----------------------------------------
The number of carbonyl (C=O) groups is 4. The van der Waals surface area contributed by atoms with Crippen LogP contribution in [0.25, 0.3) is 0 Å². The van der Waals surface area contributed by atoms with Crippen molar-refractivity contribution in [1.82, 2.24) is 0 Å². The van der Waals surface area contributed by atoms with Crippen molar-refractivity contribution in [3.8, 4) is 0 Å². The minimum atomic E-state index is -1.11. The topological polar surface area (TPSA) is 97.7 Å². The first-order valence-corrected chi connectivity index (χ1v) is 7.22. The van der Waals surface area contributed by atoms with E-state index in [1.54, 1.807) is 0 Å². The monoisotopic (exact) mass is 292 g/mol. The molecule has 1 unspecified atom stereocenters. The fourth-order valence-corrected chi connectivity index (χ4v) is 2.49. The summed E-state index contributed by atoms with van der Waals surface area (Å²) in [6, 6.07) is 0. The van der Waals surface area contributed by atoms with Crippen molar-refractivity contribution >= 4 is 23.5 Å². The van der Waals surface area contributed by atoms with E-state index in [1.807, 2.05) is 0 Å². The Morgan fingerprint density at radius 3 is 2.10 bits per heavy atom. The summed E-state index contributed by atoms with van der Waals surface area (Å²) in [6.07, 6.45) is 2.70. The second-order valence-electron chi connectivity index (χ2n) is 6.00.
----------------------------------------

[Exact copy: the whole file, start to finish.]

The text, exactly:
The number of carbonyl (C=O) groups is 4. The van der Waals surface area contributed by atoms with Crippen LogP contribution in [0.25, 0.3) is 0 Å². The van der Waals surface area contributed by atoms with Crippen molar-refractivity contribution in [1.82, 2.24) is 0 Å². The van der Waals surface area contributed by atoms with Crippen molar-refractivity contribution in [3.8, 4) is 0 Å². The minimum atomic E-state index is -1.11. The topological polar surface area (TPSA) is 97.7 Å². The first-order valence-corrected chi connectivity index (χ1v) is 7.22. The van der Waals surface area contributed by atoms with E-state index in [1.54, 1.807) is 0 Å². The monoisotopic (exact) mass is 292 g/mol. The molecule has 1 unspecified atom stereocenters. The fourth-order valence-corrected chi connectivity index (χ4v) is 2.49. The summed E-state index contributed by atoms with van der Waals surface area (Å²) in [6, 6.07) is 0. The van der Waals surface area contributed by atoms with Crippen molar-refractivity contribution >= 4 is 23.5 Å². The van der Waals surface area contributed by atoms with E-state index in [1.807, 2.05) is 0 Å². The Morgan fingerprint density at radius 3 is 2.10 bits per heavy atom. The summed E-state index contributed by atoms with van der Waals surface area (Å²) in [6.07, 6.45) is 2.70. The second-order valence-electron chi connectivity index (χ2n) is 6.00.